Lastly, the president of Desjardins Bherer told the Office of Inspector General’s investigating officers that his spouse, i.e. the landscape architect, had disclosed to him that an addendum would be published, as well as its content before its publication.
In the end, Desjardins Bherer was included in the chalet-restaurant refurbishment project as of May 28, 2018. Despite delivery by Desjardins Bherer of their own proposal for the layout and choice of finishes within about a six (6)-week period, approval of some of their recommendations by the SGPMRS division manager, combined with the time and cost involved in issuing and carrying out change orders to the construction work, contributed to a rise in costs and postponing work completion by almost seven (7) months. According to a decision-making summary presented to the municipal elected officials, the costs associated with the inclusion of an interior designer in the project amounted to more than $ 340,000.
Section 57.1.10 of the Charter of Ville de Montréal, metropolis of Québec states two (2) cumulative conditions for the Inspector General to intervene. She must find non-compliance with one of the requirements specified in the tender documents or contract, and she must be of the opinion that the seriousness of the breaches observed justifies rescinding of the contract.
As mentioned above, the president of Desjardins Bherer himself admitted that he failed to include a declaration disclosing his personal connection to the landscape architect as required by Section 5 of the RGC in force then. With respect to the seriousness of the breach, the consequences set out in the RGC for such a breach, i.e. granting a discretionary power to the City to rescind the contract as well to exclude the contracting party from all City contracts for one (1) year, indicate clear disapproval of such a conduct by the municipal administration. Indeed, it can not be tolerated that a bidder or a contracting party benefit from an unfair advantage compared to its competitors by virtue of an existing personal connection with a person who participated in drafting of the tender documents.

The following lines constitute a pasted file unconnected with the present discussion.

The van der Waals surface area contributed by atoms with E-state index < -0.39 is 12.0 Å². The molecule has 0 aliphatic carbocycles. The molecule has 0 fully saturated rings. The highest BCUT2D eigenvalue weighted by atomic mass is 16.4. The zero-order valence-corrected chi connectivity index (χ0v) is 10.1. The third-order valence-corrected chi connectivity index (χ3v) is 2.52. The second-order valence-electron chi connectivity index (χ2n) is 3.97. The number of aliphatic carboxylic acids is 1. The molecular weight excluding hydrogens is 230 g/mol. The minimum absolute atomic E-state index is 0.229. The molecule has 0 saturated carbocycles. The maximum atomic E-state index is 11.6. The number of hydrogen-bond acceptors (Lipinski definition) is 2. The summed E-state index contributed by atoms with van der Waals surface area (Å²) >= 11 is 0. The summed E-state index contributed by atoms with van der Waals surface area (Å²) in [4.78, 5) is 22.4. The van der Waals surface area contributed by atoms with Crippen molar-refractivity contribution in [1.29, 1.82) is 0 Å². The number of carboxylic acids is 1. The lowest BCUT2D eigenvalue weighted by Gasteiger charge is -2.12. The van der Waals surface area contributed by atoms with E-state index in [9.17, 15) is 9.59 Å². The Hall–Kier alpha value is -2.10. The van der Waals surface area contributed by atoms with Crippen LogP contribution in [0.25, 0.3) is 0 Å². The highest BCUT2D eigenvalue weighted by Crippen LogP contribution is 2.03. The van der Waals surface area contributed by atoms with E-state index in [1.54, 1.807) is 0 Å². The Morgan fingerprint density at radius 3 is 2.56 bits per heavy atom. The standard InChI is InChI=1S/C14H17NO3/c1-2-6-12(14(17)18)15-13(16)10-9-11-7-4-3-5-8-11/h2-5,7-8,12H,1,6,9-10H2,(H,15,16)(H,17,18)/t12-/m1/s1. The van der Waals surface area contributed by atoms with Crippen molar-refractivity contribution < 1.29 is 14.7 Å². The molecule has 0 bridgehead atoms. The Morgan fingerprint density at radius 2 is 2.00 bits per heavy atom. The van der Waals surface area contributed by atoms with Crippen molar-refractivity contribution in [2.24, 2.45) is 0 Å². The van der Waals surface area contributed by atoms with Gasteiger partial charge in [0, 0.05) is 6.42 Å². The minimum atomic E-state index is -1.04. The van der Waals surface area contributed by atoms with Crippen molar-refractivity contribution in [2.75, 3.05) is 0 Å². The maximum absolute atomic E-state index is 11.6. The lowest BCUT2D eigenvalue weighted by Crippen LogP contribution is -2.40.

Thus, the Inspector General is of the opinion that the conditions set out in Section 57.1.10 of the Charter of Ville de Montréal, metropolis of Québec are established, and she rescinds contract No. 18-1922 awarded to Desjardins Bherer. In accordance with the provisions of the RGC in force then, the Inspector General recommends that Desjardins Bherer be added to the Register of Ineligible Persons (Registre des personnes inadmissibles) for a period of one (1) year from the date of this decision.
The investigation also revealed that the SGPMRS landscape architect breached her obligation of confidentiality under the RGC in force at the time.
Finally, it follows from the facts gathered that the municipal employees concerned adopted a somewhat casual demeanor with regard to their disclosure of a conflict of interest to the Office of Comptroller General. The landscape architect produced a statement that was not completely frank and gave a misleading view of the situation to the Office of Comptroller General. Furthermore, despite the commitments made to the later and its recommendations, the landscape architect did not withdraw completely from the file and the division manager did not fully ensure that she did. In doing so, they left the impression of, at the very least, an appearance of a conflict of interest in the carrying out of contract No. 18-1922.
Their actions also give the impression that, due to the low monetary value of contract No. 18-1922, the situation did not require the same level of ethical concern on their part and that the mere disclosure of a personal connection on an administrative form was enough to eliminate any conflict of interest. Far from it.
On the contrary, the Code of Conduct for City employees requires ongoing attention on their part in order to maintain the high standards of integrity expected of them by citizens of the City.